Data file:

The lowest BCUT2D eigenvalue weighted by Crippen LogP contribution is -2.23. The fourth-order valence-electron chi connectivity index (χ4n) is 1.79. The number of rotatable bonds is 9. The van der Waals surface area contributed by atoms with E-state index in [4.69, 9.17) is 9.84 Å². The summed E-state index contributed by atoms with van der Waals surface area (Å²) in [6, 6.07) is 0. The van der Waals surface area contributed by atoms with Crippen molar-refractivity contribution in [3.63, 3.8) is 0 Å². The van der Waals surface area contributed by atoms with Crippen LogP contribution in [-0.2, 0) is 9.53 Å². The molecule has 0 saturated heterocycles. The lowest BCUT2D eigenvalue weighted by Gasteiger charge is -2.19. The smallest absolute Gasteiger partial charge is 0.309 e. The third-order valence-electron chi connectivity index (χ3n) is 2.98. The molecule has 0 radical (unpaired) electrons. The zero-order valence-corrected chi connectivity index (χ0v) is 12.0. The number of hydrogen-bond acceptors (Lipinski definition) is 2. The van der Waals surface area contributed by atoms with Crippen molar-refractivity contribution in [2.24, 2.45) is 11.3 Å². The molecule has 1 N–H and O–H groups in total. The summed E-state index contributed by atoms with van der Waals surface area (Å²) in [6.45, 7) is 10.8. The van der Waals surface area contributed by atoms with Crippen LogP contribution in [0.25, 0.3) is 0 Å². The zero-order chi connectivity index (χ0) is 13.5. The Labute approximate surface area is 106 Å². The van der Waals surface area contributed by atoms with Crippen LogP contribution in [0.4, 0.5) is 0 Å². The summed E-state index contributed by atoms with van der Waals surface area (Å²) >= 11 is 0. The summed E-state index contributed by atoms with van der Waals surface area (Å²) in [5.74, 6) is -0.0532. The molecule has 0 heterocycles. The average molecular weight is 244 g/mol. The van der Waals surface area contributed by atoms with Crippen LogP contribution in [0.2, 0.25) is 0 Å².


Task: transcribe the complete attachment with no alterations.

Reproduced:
The lowest BCUT2D eigenvalue weighted by Crippen LogP contribution is -2.23. The fourth-order valence-electron chi connectivity index (χ4n) is 1.79. The number of rotatable bonds is 9. The van der Waals surface area contributed by atoms with E-state index in [4.69, 9.17) is 9.84 Å². The summed E-state index contributed by atoms with van der Waals surface area (Å²) in [6, 6.07) is 0. The van der Waals surface area contributed by atoms with Crippen molar-refractivity contribution in [3.63, 3.8) is 0 Å². The van der Waals surface area contributed by atoms with Crippen LogP contribution in [-0.2, 0) is 9.53 Å². The molecule has 0 saturated heterocycles. The lowest BCUT2D eigenvalue weighted by Gasteiger charge is -2.19. The smallest absolute Gasteiger partial charge is 0.309 e. The third-order valence-electron chi connectivity index (χ3n) is 2.98. The molecule has 0 radical (unpaired) electrons. The zero-order valence-corrected chi connectivity index (χ0v) is 12.0. The number of hydrogen-bond acceptors (Lipinski definition) is 2. The van der Waals surface area contributed by atoms with Crippen molar-refractivity contribution in [2.24, 2.45) is 11.3 Å². The molecule has 1 N–H and O–H groups in total. The summed E-state index contributed by atoms with van der Waals surface area (Å²) in [6.45, 7) is 10.8. The van der Waals surface area contributed by atoms with Crippen LogP contribution in [0.25, 0.3) is 0 Å². The zero-order chi connectivity index (χ0) is 13.5. The Labute approximate surface area is 106 Å². The van der Waals surface area contributed by atoms with Crippen LogP contribution in [0.4, 0.5) is 0 Å². The summed E-state index contributed by atoms with van der Waals surface area (Å²) >= 11 is 0. The summed E-state index contributed by atoms with van der Waals surface area (Å²) in [5.74, 6) is -0.0532. The molecule has 0 heterocycles. The average molecular weight is 244 g/mol. The van der Waals surface area contributed by atoms with Crippen LogP contribution in [0.2, 0.25) is 0 Å².